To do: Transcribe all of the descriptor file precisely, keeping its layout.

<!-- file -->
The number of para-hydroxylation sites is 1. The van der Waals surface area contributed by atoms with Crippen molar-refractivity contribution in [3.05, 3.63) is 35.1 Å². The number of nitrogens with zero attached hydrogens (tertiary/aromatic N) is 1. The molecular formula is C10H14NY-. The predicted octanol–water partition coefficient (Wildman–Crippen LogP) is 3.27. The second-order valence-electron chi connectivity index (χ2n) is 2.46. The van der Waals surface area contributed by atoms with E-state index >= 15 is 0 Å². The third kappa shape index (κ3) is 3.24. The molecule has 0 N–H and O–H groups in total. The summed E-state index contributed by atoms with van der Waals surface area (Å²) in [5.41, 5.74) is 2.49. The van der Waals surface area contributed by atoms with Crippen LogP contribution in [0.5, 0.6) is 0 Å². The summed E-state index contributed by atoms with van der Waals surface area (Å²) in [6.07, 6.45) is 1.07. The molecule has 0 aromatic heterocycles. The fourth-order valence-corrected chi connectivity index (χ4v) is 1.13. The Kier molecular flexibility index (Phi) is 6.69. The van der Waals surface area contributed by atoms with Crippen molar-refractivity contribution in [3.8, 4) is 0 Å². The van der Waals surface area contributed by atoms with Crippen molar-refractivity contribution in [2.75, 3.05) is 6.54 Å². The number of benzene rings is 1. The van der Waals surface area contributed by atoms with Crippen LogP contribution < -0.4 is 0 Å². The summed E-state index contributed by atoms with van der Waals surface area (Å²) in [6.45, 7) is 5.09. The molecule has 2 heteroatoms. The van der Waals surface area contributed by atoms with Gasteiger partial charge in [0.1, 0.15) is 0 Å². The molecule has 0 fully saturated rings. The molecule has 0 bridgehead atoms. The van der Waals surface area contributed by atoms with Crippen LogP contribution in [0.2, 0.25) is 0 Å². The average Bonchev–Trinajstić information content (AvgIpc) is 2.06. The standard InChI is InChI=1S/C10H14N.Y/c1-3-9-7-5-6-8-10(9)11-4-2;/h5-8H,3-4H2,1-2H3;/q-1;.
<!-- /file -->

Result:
The number of para-hydroxylation sites is 1. The van der Waals surface area contributed by atoms with Crippen molar-refractivity contribution in [3.05, 3.63) is 35.1 Å². The number of nitrogens with zero attached hydrogens (tertiary/aromatic N) is 1. The molecular formula is C10H14NY-. The predicted octanol–water partition coefficient (Wildman–Crippen LogP) is 3.27. The second-order valence-electron chi connectivity index (χ2n) is 2.46. The van der Waals surface area contributed by atoms with E-state index >= 15 is 0 Å². The third kappa shape index (κ3) is 3.24. The molecule has 0 N–H and O–H groups in total. The summed E-state index contributed by atoms with van der Waals surface area (Å²) in [5.41, 5.74) is 2.49. The van der Waals surface area contributed by atoms with Crippen LogP contribution in [0.5, 0.6) is 0 Å². The summed E-state index contributed by atoms with van der Waals surface area (Å²) in [6.07, 6.45) is 1.07. The molecule has 0 aromatic heterocycles. The fourth-order valence-corrected chi connectivity index (χ4v) is 1.13. The Kier molecular flexibility index (Phi) is 6.69. The van der Waals surface area contributed by atoms with Crippen molar-refractivity contribution in [3.8, 4) is 0 Å². The van der Waals surface area contributed by atoms with Crippen molar-refractivity contribution in [2.75, 3.05) is 6.54 Å². The number of benzene rings is 1. The van der Waals surface area contributed by atoms with Crippen LogP contribution < -0.4 is 0 Å². The summed E-state index contributed by atoms with van der Waals surface area (Å²) in [6.45, 7) is 5.09. The molecule has 2 heteroatoms. The van der Waals surface area contributed by atoms with Gasteiger partial charge in [0.1, 0.15) is 0 Å². The molecule has 0 fully saturated rings. The molecule has 0 bridgehead atoms. The van der Waals surface area contributed by atoms with Crippen LogP contribution in [0.2, 0.25) is 0 Å². The average Bonchev–Trinajstić information content (AvgIpc) is 2.06. The standard InChI is InChI=1S/C10H14N.Y/c1-3-9-7-5-6-8-10(9)11-4-2;/h5-8H,3-4H2,1-2H3;/q-1;.